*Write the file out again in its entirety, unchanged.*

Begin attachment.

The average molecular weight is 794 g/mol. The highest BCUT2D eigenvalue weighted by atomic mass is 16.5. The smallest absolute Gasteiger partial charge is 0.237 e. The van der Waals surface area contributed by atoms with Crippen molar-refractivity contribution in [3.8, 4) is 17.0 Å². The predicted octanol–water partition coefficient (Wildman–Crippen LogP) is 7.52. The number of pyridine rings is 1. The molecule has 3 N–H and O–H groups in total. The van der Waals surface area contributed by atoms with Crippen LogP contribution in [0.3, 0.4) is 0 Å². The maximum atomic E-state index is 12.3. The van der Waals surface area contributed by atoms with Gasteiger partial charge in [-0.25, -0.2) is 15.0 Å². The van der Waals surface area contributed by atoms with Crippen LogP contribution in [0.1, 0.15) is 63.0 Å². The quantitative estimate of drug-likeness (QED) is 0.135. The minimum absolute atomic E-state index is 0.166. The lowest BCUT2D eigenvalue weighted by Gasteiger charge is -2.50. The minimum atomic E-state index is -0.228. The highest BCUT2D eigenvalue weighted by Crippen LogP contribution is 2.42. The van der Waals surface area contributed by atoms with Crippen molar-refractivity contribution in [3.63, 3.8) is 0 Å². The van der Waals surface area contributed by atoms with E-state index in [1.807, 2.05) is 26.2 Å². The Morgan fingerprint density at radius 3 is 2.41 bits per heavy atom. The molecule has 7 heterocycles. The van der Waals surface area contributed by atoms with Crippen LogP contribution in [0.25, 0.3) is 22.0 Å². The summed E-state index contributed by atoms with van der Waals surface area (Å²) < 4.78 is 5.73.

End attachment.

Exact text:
The average molecular weight is 794 g/mol. The highest BCUT2D eigenvalue weighted by atomic mass is 16.5. The smallest absolute Gasteiger partial charge is 0.237 e. The van der Waals surface area contributed by atoms with Crippen molar-refractivity contribution in [3.8, 4) is 17.0 Å². The predicted octanol–water partition coefficient (Wildman–Crippen LogP) is 7.52. The number of pyridine rings is 1. The molecule has 3 N–H and O–H groups in total. The van der Waals surface area contributed by atoms with Crippen LogP contribution in [0.3, 0.4) is 0 Å². The maximum atomic E-state index is 12.3. The van der Waals surface area contributed by atoms with Gasteiger partial charge in [-0.25, -0.2) is 15.0 Å². The van der Waals surface area contributed by atoms with Crippen LogP contribution in [0.1, 0.15) is 63.0 Å². The quantitative estimate of drug-likeness (QED) is 0.135. The minimum absolute atomic E-state index is 0.166. The lowest BCUT2D eigenvalue weighted by Gasteiger charge is -2.50. The minimum atomic E-state index is -0.228. The highest BCUT2D eigenvalue weighted by Crippen LogP contribution is 2.42. The van der Waals surface area contributed by atoms with Crippen molar-refractivity contribution in [3.63, 3.8) is 0 Å². The van der Waals surface area contributed by atoms with E-state index in [1.807, 2.05) is 26.2 Å². The Morgan fingerprint density at radius 3 is 2.41 bits per heavy atom. The molecule has 7 heterocycles. The van der Waals surface area contributed by atoms with Crippen LogP contribution in [0.25, 0.3) is 22.0 Å². The summed E-state index contributed by atoms with van der Waals surface area (Å²) < 4.78 is 5.73.